No products in the cart.
Not only does hemp produce more than 100 compounds called cannabinoids, but it also produces a multitude of aromatic compounds called terpenes. Humulene, the topic of this post, lends itself to one of the world’s most popular consumer products: beer.
In this post, we’ll cover,
- What humulene is
- Where you can find humulene, both in nature and in manufactured products,
- And, what potential benefits humulene might have
What Are Terpenes?
Terpenes are a diverse grouping of organic compounds found in a wide variety of plants, fruits, flowers, herbs, and even some animals. They are primarily responsible for the aroma of many plants. For example, Lavender contains a lot of linalool, a terpene thought to have relaxing properties. That’s also why you’ll find a lot of “relaxing” products like lotion and bath bombs containing lavender scent.
Terpenes also play a crucial role in a plant’s self-defense by deterring pests and herbivores, while simultaneously attracting pollinators.1 Terpenes give hemp flowers an extremely bitter taste which deters deer and other would-be consumers.
The cosmetic and food industries covet terpenes for their aroma and taste. If you go into your bathroom right now, you’ll likely find a skincare product or a scented cleaning product that contains some form of terpene. Terpenes you’ve likely encountered include:
- Citrus fruits that contain limonene
- Nutmeg and cumin contain good amounts of terpinolene
- Perfumes that contain bisabolol
While we’ve been using terpenes for some time, we are just now finding out about their potential health benefits which we’ll touch on later in this post.
What Is Humulene?
Humulene, also known as alpha-humulene (α-humulene) is a sesquiterpene commonly found in hops, also known as Humulus lupulus meaning “Little Wolf” in Latin. Humulene is known for its earthy, woody scent and its bitter flavor. Sound familiar? Humulene lends its scent and some taste to your favorite IPA.
You can also find humulene in several other plants like sage, ginger, ginseng, and of course hemp. As a molecule, humulene is technically an isomer of beta-caryophyllene, and the two are very commonly found together in flowers and vegetation.
Fun Fact: Humulus lupulus (hops) are both members of the Cannabaceae family making them close cousins. Imagine trying a beer brewed with hemp instead of hops…hmmm.
What Is Humulene Used For?
You’ll commonly find humulene in products like hoppy beer, some cosmetics, and some herbal teas— not to mention hemp flower.
Aside from modulating the hemp and CBD experience, many therapeutic-grade essential oils used for aromatherapy contain humulene. Traditional Chinese Medicine uses humulene for its anti-inflammatory and antibacterial effects.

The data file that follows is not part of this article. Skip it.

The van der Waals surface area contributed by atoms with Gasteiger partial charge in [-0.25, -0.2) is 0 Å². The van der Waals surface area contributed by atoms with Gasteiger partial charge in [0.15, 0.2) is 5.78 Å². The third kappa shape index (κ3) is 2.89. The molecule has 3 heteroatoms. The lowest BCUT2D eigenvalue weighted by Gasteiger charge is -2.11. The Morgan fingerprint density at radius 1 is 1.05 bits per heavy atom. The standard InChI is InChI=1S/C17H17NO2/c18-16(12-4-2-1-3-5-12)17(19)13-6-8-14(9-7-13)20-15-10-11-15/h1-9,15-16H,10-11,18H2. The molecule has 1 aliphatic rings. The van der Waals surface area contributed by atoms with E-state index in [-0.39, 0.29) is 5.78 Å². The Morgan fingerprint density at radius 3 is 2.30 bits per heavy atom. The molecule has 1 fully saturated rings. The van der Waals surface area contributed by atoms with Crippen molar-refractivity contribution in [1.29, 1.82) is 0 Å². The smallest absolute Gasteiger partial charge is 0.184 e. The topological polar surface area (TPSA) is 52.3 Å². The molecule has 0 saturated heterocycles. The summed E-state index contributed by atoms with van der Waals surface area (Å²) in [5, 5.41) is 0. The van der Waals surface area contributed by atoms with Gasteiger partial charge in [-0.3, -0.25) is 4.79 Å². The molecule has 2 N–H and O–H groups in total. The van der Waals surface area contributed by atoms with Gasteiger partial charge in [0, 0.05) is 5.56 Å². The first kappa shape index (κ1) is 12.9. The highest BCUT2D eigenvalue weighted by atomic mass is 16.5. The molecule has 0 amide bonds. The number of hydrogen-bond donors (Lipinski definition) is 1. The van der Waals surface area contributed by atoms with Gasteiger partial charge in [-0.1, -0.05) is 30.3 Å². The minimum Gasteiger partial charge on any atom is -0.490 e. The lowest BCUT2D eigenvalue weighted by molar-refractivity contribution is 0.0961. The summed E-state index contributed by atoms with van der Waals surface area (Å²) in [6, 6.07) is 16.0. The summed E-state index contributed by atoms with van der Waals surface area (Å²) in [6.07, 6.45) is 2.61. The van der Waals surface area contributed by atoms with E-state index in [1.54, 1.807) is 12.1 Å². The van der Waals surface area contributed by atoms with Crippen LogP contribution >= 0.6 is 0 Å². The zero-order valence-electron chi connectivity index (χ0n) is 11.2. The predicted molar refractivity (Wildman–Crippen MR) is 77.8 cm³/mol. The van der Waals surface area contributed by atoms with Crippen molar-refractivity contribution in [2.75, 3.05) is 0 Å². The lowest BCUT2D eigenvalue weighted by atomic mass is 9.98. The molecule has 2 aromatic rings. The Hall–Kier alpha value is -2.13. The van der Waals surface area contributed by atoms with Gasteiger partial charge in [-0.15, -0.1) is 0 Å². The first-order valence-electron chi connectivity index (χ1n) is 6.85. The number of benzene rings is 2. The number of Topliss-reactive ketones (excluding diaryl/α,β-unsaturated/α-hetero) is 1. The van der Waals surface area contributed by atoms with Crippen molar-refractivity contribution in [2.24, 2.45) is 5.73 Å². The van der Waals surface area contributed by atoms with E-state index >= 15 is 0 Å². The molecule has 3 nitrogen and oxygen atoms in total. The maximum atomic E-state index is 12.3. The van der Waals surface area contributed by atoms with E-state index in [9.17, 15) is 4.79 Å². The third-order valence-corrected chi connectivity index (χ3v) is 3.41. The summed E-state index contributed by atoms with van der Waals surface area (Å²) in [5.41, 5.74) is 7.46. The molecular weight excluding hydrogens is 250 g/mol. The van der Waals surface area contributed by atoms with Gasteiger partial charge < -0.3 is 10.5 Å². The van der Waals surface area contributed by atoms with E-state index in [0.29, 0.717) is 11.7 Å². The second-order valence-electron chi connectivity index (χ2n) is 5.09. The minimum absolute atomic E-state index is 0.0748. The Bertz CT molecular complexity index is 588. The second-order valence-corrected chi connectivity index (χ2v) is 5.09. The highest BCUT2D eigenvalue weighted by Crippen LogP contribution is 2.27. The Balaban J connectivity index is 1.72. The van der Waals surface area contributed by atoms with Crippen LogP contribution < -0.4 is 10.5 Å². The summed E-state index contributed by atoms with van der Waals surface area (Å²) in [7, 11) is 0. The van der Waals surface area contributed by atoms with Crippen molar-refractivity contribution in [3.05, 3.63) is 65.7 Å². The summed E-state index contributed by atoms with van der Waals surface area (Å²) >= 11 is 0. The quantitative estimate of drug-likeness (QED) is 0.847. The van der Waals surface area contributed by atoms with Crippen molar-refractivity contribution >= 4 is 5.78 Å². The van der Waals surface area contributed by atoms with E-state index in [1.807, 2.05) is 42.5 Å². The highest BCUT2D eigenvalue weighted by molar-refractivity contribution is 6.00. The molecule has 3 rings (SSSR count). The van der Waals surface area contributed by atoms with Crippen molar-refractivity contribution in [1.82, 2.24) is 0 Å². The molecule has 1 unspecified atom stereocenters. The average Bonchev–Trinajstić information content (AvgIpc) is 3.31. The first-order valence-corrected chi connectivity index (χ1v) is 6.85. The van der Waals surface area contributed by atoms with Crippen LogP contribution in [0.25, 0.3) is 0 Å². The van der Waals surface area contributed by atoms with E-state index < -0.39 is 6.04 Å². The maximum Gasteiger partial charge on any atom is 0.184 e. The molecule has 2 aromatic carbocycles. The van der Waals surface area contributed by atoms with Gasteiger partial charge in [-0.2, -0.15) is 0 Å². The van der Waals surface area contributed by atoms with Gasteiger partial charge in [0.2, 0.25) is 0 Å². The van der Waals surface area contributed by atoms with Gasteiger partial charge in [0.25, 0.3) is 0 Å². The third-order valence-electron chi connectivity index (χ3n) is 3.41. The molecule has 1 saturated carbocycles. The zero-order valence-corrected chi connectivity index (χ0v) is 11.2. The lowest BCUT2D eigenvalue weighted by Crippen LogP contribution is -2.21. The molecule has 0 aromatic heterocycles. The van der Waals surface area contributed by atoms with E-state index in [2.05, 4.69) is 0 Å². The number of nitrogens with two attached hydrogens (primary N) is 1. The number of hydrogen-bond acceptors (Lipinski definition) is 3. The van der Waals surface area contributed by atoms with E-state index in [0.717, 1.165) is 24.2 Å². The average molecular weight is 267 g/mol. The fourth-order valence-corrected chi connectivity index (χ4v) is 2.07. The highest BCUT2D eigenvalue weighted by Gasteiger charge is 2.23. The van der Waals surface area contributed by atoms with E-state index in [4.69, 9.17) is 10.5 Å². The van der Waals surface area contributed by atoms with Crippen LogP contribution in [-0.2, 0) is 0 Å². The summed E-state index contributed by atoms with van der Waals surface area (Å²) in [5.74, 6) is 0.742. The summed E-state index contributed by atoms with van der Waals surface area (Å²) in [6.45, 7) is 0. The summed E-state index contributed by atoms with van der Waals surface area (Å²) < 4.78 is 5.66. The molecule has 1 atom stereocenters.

What We Might Use It For…
Because humulene and terpenes in general have recently taken center stage in cannabis and health science, some studies into humulene have yielded some interesting results.
Researchers in the UK sprayed humulene both on and in mice and concluded that it is a powerful anti-inflammatory agent. Its efficacy is near that of dexamethasone, a steroid used to treat arthritis and other forms of inflammation.2
A study published in 2006 found that Balsam-fir essential oil, containing a high concentration of terpenes including humulene and pinene, was effective at fighting the staphylococcus aureus bacteria, also known as staph.3
Immune System Support
A study out of Japan found that humulene promoted the secretion of the IL-8 protein, known for its role in recruiting the body’s immune cells to the site of an infection.4
Sunset Lake CBD Cultivars Featuring Humulene
At Sunset Lake CBD, we pride ourselves on our approach to sungrown hemp. Not only do we think that producing hemp flower outdoors is better for the environment, but it’s also been shown to increase terpene production in the flowers.
We then carefully cure and process our hemp flower to retain as many beneficial terpenes as possible. This year we’ve got a handful of cultivars that prominently feature humulene including,
Note that third-party labs report terpenes on a by-weight basis.
- Divekar, Pratap Adinath et al. “Plant Secondary Metabolites as Defense Tools against Herbivores for Sustainable Crop Protection.” International journal of molecular sciences vol. 23,5 2690. 28 Feb. 2022, doi:10.3390/ijms23052690
- Rogerio, Alexandre P et al. “Preventive and therapeutic anti-inflammatory properties of the sesquiterpene alpha-humulene in experimental airways allergic inflammation.” British journal of pharmacology vol. 158,4 (2009): 1074-87. doi:10.1111/j.1476-5381.2009.00177.x
- Pichette, André et al. “Composition and antibacterial activity of Abies balsamea essential oil.” Phytotherapy research : PTR vol. 20,5 (2006): 371-3. doi:10.1002/ptr.1863
- Satsu, Hideo et al. “Regulation of interleukin-8 secretion in human intestinal epithelial Caco-2 cells by alpha-humulene.” BioFactors (Oxford, England) vol. 21,1-4 (2004): 137-9. doi:10.1002/biof.552210127